Now, some of them are waking up to the fact that, for rather obvious reasons, this is not necessarily a clever idea.
As long as thousands of journalists and politicians will respond or retweet every Trump tweet, he will keep tweeting them.
— ©️as Ⓜ️udde (@CasMudde) December 28, 2016
In an Internet galaxy far, far away, a long time ago, before social media or even the invention of the world wide web, people on the Usenet would occasionally engage in “flamewars” – protracted, hostile exchanges of opinion with a very low discourse quality index. Does this sound vaguely familiar?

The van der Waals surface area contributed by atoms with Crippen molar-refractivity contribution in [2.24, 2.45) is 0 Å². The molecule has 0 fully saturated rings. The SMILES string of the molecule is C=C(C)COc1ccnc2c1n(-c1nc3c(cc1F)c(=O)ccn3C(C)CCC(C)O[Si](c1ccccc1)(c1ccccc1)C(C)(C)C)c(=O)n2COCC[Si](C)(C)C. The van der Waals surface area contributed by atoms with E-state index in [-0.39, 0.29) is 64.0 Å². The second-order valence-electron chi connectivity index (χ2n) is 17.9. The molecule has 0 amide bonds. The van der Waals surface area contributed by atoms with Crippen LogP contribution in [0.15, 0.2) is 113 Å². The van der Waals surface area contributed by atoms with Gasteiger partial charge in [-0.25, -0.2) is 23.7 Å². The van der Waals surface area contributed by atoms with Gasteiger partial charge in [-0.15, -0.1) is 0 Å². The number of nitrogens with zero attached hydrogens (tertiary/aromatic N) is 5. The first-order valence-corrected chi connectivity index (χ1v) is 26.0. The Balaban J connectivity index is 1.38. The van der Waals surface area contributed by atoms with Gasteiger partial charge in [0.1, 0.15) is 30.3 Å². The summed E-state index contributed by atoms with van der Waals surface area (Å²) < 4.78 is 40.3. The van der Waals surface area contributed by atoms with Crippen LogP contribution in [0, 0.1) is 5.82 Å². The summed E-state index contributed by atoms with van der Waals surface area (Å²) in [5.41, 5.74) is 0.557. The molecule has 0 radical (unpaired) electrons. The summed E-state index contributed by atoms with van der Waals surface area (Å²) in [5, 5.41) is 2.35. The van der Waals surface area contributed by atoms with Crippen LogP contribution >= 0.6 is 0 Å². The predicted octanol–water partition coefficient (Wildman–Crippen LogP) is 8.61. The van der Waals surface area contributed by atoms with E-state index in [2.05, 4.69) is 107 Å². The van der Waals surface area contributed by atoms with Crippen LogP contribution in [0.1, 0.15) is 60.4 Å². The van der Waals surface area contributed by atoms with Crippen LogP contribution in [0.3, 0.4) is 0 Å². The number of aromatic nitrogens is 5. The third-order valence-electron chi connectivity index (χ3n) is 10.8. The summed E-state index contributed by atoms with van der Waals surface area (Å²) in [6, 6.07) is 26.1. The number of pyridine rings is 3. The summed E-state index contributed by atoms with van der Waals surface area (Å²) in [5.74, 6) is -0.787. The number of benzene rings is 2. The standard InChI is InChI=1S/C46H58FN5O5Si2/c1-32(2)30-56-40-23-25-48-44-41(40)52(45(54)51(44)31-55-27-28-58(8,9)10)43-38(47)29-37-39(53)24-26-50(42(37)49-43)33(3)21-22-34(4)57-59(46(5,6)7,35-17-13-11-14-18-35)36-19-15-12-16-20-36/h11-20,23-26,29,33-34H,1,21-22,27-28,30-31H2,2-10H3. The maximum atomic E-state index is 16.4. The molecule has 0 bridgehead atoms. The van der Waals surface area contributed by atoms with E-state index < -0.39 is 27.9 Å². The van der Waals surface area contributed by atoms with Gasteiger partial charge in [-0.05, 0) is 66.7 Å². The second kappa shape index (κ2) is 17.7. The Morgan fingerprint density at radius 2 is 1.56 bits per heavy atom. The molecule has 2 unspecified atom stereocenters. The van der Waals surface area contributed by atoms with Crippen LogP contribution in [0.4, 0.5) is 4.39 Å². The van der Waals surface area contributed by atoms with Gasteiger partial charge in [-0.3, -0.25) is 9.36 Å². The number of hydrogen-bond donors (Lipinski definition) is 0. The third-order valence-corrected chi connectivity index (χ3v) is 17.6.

Traditionally, a flamewar would end with a final insult, followed by the addition of the opponent’s name to a “killfile” (the equivalent of blocking that person). Sending a very large binary file to the other side’s mailbox (then a deadly weapon that could bring down a whole computer system) was optional.
The wiser denizens of the Usenet, however, would spot a provocative statement that was likely to trigger a flamewar and simply ignore it. Instead of picking up the fight, they would try to warn off others who were about to get involved with a mantra that was repeated with Yoda-like patience: “Don’t feed the troll.”
Technology may have changed a bit. The nature and needs of the internet troll are remarkably constant.So: retweet responsibly.